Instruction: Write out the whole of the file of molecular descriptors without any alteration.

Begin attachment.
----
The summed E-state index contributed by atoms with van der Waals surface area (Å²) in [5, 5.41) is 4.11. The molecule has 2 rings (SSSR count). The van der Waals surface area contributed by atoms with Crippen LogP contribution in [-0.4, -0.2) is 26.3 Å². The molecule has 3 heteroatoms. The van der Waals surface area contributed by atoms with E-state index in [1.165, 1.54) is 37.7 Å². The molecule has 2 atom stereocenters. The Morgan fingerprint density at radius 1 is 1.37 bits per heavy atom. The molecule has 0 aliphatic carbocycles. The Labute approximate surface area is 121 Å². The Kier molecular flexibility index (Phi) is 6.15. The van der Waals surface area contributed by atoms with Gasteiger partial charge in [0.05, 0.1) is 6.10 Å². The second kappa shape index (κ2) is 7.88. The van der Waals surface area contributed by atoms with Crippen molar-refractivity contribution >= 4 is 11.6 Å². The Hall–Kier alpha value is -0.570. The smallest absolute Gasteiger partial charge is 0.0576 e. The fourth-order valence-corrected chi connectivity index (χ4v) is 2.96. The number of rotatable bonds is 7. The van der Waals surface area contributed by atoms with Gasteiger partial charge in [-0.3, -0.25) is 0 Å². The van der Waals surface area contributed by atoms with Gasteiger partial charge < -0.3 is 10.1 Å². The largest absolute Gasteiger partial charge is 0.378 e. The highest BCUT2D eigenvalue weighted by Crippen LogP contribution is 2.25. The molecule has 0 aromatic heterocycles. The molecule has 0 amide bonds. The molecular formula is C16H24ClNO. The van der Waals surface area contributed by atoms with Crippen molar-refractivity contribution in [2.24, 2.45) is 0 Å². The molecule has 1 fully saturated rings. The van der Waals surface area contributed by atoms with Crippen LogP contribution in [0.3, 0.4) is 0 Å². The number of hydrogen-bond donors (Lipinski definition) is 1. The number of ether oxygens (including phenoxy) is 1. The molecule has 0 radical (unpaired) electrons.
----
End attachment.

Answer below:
The summed E-state index contributed by atoms with van der Waals surface area (Å²) in [5, 5.41) is 4.11. The molecule has 2 rings (SSSR count). The van der Waals surface area contributed by atoms with Crippen LogP contribution in [-0.4, -0.2) is 26.3 Å². The molecule has 3 heteroatoms. The van der Waals surface area contributed by atoms with E-state index in [1.165, 1.54) is 37.7 Å². The molecule has 2 atom stereocenters. The Morgan fingerprint density at radius 1 is 1.37 bits per heavy atom. The molecule has 0 aliphatic carbocycles. The Labute approximate surface area is 121 Å². The Kier molecular flexibility index (Phi) is 6.15. The van der Waals surface area contributed by atoms with Gasteiger partial charge in [0.05, 0.1) is 6.10 Å². The second kappa shape index (κ2) is 7.88. The van der Waals surface area contributed by atoms with Crippen molar-refractivity contribution >= 4 is 11.6 Å². The Hall–Kier alpha value is -0.570. The smallest absolute Gasteiger partial charge is 0.0576 e. The fourth-order valence-corrected chi connectivity index (χ4v) is 2.96. The number of rotatable bonds is 7. The van der Waals surface area contributed by atoms with Gasteiger partial charge in [-0.3, -0.25) is 0 Å². The van der Waals surface area contributed by atoms with Gasteiger partial charge < -0.3 is 10.1 Å². The largest absolute Gasteiger partial charge is 0.378 e. The highest BCUT2D eigenvalue weighted by Crippen LogP contribution is 2.25. The molecule has 0 aromatic heterocycles. The molecule has 0 amide bonds. The molecular formula is C16H24ClNO. The van der Waals surface area contributed by atoms with Crippen molar-refractivity contribution in [2.24, 2.45) is 0 Å². The molecule has 1 fully saturated rings. The van der Waals surface area contributed by atoms with Crippen LogP contribution in [0.3, 0.4) is 0 Å². The number of hydrogen-bond donors (Lipinski definition) is 1. The number of ether oxygens (including phenoxy) is 1. The molecule has 0 radical (unpaired) electrons.